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How to ace legal writing

September 30, 2021




As the new academic year gets underway, you may be among the 1L students who are quickly adapting to the long reading assignments and the late nights of case work. You may also be adjusting to your first legal writing course, where you’re expected to learn to research and write like a lawyer all in one semester. It’s daunting.


If you’re freaking out even a little, don’t worry, 1L, you’re not alone.



Drum roll, please! Introducing your guide to acing your first-year legal writing course! (And for those of you who snoozed through your first-year legal writing course, here’s a brief refresher.)


Take this seriously

Legal research, writing, and analysis usually consists of conducting a lot of research on a legal issue, writing a brief or a memo, and arguing your case to “judges,” who are usually your course professors. Some lawyers consider it to be one of the most important classes law students take in their entire law school experience because it teaches a glimpse of practical experience rather than textbook knowledge. If the people hiring new lawyers think it’s important, you need to take it seriously.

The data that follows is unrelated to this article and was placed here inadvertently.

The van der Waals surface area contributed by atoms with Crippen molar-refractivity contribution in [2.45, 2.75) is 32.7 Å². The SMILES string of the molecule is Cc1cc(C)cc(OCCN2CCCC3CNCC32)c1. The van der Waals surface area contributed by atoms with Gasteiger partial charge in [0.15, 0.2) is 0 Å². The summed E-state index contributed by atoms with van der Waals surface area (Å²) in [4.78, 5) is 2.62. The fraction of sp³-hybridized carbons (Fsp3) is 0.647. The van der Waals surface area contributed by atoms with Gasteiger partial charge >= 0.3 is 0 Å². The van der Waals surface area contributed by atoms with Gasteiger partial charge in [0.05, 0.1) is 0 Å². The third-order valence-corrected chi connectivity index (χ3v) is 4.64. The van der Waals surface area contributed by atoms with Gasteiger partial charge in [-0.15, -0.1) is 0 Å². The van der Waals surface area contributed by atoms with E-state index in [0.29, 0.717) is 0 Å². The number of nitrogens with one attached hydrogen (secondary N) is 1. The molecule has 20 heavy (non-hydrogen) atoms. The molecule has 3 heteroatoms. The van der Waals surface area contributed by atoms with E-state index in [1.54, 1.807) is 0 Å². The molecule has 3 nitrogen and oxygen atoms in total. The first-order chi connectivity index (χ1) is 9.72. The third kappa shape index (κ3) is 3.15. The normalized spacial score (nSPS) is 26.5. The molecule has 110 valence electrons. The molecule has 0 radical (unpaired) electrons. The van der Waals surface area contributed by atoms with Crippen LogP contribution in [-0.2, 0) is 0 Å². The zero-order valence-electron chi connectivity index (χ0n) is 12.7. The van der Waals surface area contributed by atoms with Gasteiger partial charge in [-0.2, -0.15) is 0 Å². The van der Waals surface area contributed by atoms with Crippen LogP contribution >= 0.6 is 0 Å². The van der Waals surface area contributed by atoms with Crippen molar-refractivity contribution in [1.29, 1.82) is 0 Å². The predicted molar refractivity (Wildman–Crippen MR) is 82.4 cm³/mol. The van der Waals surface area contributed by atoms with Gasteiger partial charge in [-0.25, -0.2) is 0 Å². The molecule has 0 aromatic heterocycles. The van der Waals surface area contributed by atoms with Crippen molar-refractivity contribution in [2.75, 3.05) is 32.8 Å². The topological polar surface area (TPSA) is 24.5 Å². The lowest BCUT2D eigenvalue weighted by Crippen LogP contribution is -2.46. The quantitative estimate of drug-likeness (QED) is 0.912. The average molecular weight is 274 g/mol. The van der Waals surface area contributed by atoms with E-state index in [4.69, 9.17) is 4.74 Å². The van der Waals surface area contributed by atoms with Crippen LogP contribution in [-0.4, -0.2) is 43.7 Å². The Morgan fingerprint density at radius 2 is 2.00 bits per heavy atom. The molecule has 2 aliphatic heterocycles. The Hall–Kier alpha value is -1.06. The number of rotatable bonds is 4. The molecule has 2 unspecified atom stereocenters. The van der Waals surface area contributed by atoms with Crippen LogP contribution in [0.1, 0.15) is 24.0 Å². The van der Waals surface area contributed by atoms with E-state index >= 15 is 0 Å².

“I write every day in my practice,” said Dylan O. Drummond, counsel at Gray Reed in Dallas. “As an appellate lawyer, 90 percent of my job description is legal writing.”


This isn’t true only for appellate lawyers. All lawyers do some form of

legal writing 90 percent of the time.


“Most times I’m preparing a brief to an appellate court,” explained Drummond. “Other times, my legal writing may be consumed by dispositive trial court briefings or even correspondence to courts or opposing counsel. Learning to be precise, clear, credible, and easy to read in my legal writing is crucial, no matter who the audience may be.”


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